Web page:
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Iphigenia's Counseling Session [tag Lieutenant Witley]

Posted June 11, 2023, 12:58 a.m. by Lieutenant Laural Corynn Witley, Ph.D., M.D. (Counselor) (Lori Miller)

Posted by Captain Iphigenia Henao (Captain) in Iphigenia’s Counseling Session [tag Lieutenant Witley]

Posted by Lieutenant Laural Corynn Witley, Ph.D., M.D. (Counselor) in Iphigenia’s Counseling Session [tag Lieutenant Witley]

Posted by Captain Iphigenia Henao (Captain) in Iphigenia’s Counseling Session [tag Lieutenant Witley]
Posted by… suppressed (9) by the Post Ghost! 👻
Counseling for the a ship Captian is a must. Even though this was her first posting as a Captain shed learned this by serving under other Captains. One of them, her favorite one, “Captain Theodore “Ted” Clark, had given her this advice, “Use your ship’s Counselor. They will help you manage life’s varied challenges. And when you are having a bad day, they will help you understand what you’re feeling, why and how to cope.” Ted said the best thing Starfleet did was start putting Counselors on starships, before they did people went crazy because they were living in close proximity everyday with people they had to interact with everyday, whether it was for work or leisure.
Iphi reached Lieutenant Witley’s office and ranged her door chime. She didn’t have an appointment so she left the situation to chance. If Lieutenant Witley was busy then she would return another day. She’d have to wait to unload her thoughs and feelings, if not then she was going to sit in that chair and tell the Counselor all about her day and how she was coping with Captaining the Leviathan.

Henao, CO

Laural was not the type to like to stay in her office for hours on end, especially aboard a relatively new posting, but after her interesting conversation with the Captain and the Chief Intelligence Officer about their anomalous detainees, she decided she needed to better familiarize herself with their guests sooner than later. Wit had thought to prioritize the crew proper first, but she could certainly see the value and urgency in focusing her attention elsewhere. When her door chime sounded, she answered with a simple, “Come in,” turning, though her mind partially still on her reading.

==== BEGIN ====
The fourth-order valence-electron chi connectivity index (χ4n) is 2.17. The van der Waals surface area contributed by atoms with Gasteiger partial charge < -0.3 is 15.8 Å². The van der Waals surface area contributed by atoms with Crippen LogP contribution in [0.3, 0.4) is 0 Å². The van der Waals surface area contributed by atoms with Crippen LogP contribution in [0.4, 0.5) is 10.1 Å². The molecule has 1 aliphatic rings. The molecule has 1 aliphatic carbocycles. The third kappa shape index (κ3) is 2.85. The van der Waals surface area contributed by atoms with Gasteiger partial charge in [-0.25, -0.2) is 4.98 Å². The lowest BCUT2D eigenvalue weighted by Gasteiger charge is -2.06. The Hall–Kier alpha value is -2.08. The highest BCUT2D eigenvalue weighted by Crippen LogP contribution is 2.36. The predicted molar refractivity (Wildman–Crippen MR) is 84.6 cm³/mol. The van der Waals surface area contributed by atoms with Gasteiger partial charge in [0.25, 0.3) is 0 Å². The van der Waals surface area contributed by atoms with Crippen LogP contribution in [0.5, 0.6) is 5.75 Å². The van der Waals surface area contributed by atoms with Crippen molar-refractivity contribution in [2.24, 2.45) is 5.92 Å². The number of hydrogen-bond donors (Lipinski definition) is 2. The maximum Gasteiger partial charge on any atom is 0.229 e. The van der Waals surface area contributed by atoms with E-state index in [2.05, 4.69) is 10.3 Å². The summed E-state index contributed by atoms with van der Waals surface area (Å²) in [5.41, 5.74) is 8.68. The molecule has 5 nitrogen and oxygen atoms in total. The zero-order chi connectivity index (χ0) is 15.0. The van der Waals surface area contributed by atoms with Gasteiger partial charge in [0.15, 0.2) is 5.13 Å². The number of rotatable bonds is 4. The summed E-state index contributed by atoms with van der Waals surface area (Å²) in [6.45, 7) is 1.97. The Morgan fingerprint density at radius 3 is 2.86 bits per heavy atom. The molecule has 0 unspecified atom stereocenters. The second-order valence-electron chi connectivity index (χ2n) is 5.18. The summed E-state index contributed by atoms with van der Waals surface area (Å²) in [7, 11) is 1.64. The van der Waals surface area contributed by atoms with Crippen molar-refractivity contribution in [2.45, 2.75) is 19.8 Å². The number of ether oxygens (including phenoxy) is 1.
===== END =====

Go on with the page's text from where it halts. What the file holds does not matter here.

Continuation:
~Dr. Laural Witley, Chief Counselor

Iphigenia stepped one foot into Lieutenant Witley’s office. “Counselor, are you busy?” she asked as she stood in the doorway. “I hope to take a few minutes of your time.” Her gaze moved around the room before she continued, “I figured we should begin building a relationship, you as the ship’s counselor and me as the commanding officer.” She stepped in the office further as she placed both her arms behind her back and clasped her hands behind it, “I know I am going to need your advice, whether its on how to improve morale or how a mission could potentially affect the crew. I also know for you to provide it effectively, I am going to have to provide a supportive environment, so that you will be able to talk openly with me, be objective, neutral, and nonjudgmental, especially during missions.”

Henao, Co

It took a moment for Laural to fully register the identity of her visitor. To the mental health professionals credit, however, she had years of practice schooling her features to prevent her own emotions from interfering with another’s ability to identify and process their own. Witley listened carefully as her captain forthrightly explained the reason for her visit.

Laural smiled, pleased to see the person she had admired while touring containment facilities was in fact every bit as genuine as Laural believed her to be. She gestured for the Captain to take a seat. “I will never be too busy for you or any member of the crew, and I must say, I find your openness and understanding of what I can offer quite refreshing. I’m not telepathic or empathic in the biological sense of the word, but in the past, captains have either made it clear they plan to merely tolerate me and my expertise or have presented a false sense of appreciation if only to try to placate me. I don’t get either vibe from you, and I mean that with all sincerity.”

~Dr. Laural Witley, Chief Counselor

“I am glad.” She took the seat. “It’s been a while since I have talked to the ship’s Counselor.” She looked around to take in the decor of the room. “I hear you have been serving on the Leviathan for a while. Can you share with me, within your capacity, what the other Captain was like? I am just trying to gauge how I need to interact with the Crew. As you probably can see, I am so nervous since this is the first time I have been in command of a Starship.”

Henao, CO